Immunising India Earlier this year over 500 Rotarians from across the world travelled to India for National Immunisation Day (NID). They tell us why the trip was as important as ever.


This year, a group of 106 volunteers from Great Britain and Ireland, the largest to have ever travelled, headed to India to meet up with other Rotary International members from 17 countries including Belgium, Luxemburg, USA and Japan to carry out the immunisation of children across the country.

The response was encouraging in the effort to keep India polio free, after tremendous strides to eradicate the disease from the country. Although India was removed from the endemic list and declared free from polio in 2014, there is still the real risk of the
re-introduction of the wild polio virus from cases found in Pakistan. It is therefore essential that high levels of immunisation are maintained.

The aim of this year’s National Immunisation Day (NID) was to vaccinate over 172 million children under the age of five. That is a big project given that this figure is nearly three times the size of the UK population. In order to help make this happen, the Rotary office in Delhi designated five locations, Delhi, Kolkata, Ludhiana, Bhidawi and Karnal, where the International Rotarian volunteers were placed to assist the local Rotary members.

Adrian Stabbins from the Rotary Club of Windsor and Eton, one of the volunteers who travelled to India this year, was taking part in the National Immunisation Day for his seventh time and we caught up with him to ask him about his experiences.

It is a tremendous experience going out and working with these young people, who are so full of mischief and fun despite the serious nature of the work that is being carried out.

Adrian explained, “There is a certain team spirit and camaraderie between the people who choose to go back each time and it is an opportunity to build relationships with other Rotarians from the UK and around the globe. You really come to know the Indian Rotarians in particular from seeing their way of life and visiting their projects; you have to stand back in admiration at the way they are trying to turn their society around. It is a tremendous experience going out and working with these young people, who are so full of mischief and fun despite the serious nature of the work that is being carried out.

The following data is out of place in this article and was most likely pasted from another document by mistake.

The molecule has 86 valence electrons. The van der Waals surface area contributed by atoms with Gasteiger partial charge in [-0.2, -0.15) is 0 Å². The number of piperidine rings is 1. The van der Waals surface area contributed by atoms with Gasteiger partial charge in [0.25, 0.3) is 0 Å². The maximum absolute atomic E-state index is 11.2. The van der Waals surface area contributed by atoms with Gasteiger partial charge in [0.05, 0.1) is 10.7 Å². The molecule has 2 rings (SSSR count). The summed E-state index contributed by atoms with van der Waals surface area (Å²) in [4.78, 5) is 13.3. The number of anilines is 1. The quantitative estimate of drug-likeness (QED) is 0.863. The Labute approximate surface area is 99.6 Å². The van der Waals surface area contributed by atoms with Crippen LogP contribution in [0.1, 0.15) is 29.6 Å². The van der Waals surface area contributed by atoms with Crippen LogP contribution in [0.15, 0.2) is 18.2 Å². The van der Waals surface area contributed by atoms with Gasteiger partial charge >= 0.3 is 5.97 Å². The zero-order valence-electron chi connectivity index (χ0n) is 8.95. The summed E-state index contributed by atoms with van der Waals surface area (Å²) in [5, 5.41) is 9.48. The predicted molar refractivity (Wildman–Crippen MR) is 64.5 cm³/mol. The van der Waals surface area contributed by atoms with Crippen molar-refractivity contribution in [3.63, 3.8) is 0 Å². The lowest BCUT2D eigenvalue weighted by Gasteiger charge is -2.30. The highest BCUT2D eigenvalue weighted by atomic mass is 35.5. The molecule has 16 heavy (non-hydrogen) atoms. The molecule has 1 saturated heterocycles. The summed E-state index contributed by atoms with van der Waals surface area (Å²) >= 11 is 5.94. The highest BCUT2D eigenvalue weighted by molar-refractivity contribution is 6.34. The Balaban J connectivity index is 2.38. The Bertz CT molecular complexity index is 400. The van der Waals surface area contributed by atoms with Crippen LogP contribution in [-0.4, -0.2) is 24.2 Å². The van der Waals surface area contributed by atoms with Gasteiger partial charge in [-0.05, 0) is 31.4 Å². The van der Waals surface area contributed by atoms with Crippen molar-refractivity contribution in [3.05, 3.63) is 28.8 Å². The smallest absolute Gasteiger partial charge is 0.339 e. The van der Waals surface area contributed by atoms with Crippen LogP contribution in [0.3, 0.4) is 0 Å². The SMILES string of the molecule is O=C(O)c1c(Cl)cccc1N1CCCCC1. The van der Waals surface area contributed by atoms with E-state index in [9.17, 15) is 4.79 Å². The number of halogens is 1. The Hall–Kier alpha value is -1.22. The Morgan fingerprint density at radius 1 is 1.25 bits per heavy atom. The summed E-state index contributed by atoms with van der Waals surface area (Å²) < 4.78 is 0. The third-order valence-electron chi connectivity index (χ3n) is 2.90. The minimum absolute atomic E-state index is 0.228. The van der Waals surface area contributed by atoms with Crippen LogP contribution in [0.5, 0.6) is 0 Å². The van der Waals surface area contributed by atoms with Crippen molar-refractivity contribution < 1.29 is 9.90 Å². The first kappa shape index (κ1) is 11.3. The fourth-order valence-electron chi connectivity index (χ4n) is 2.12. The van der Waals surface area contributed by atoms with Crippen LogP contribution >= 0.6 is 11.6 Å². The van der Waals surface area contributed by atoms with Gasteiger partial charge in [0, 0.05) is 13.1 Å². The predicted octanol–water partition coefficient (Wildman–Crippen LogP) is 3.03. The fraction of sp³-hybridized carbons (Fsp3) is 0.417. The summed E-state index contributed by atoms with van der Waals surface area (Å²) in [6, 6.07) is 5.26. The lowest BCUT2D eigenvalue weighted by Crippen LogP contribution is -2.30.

For me personally, my vocational experience as a dentist is invaluable as it allows me to be comfortable in close proximity to the children’s personal space and I felt comfortable helping the children feel at ease. My son who joined me on the trip is a businessman and he brought different skills to the table, ensuring the project was efficient and any hurdles overcome in a quick and logical way. Between us we immunised 200 children in just two hours.”

Adrian continued, “I grew up in a time when Polio was still around in the UK. I remember one of my classmates suffering from it. There is no denying that the threat the disease poses is much less today, however it is important we keep pushing to rid the world of Polio for good.”

The immunisation, which is administered by two simple drops on the tongue, can be carried out easily by someone with no medical experience, and is crucial in helping to keep polio at bay. Rotary hopes to continue to send out volunteers in future years, until this type of immunisation is replaced with an injection, a procedure that would require medically trained personnel.

However, the group who travelled to Karnal in Haryana State, north of Delhi, faced trials in the fact that the area was affected by riots, which broke out over water shortages in the country, resulting in one of the immunisation programmes being cancelled.

Jannine Birtwistle from the Rotary Club of Guernsey who was caught up in the riots commented, “It was a real shame that the immunisation couldn’t go ahead, but thankfully the week after we left the project was carried out. One thing we were extremely pleased about was that a health camp, which we had planned for the Sunday of our visit, still managed to take place. Although the turnout was not as high as expected, over 350 people of all ages came to the camp, which provided check-ups, consultations and information on a range of health issues.

Despite the problems faced in ­Karnal, this year’s NID was still a huge success and we have seen such improvement, not just in the infiltration of Polio but in the quality of life in the societies we have visited. It is great that so many Rotarians from Great Britain and Ireland continue to offer their support to the trip and the work we carry out continues to be invaluable.”

Rotary International together with the Centre for Disease Control and Prevention (USA), WHO and the Bill and Melinda Gates Foundation for the Global Polio Eradication Initiative (GPEI) have eradicated polio from all but two countries in the world, Afghanistan and Pakistan. There is every hope that in the next few years polio will be eradicated from these two countries making it the second disease after smallpox to be eradicated from the world.

Picture: Adrian Stabbins

Reproduced from Rotary, Great Britain and Ireland’s Regional Magazine.

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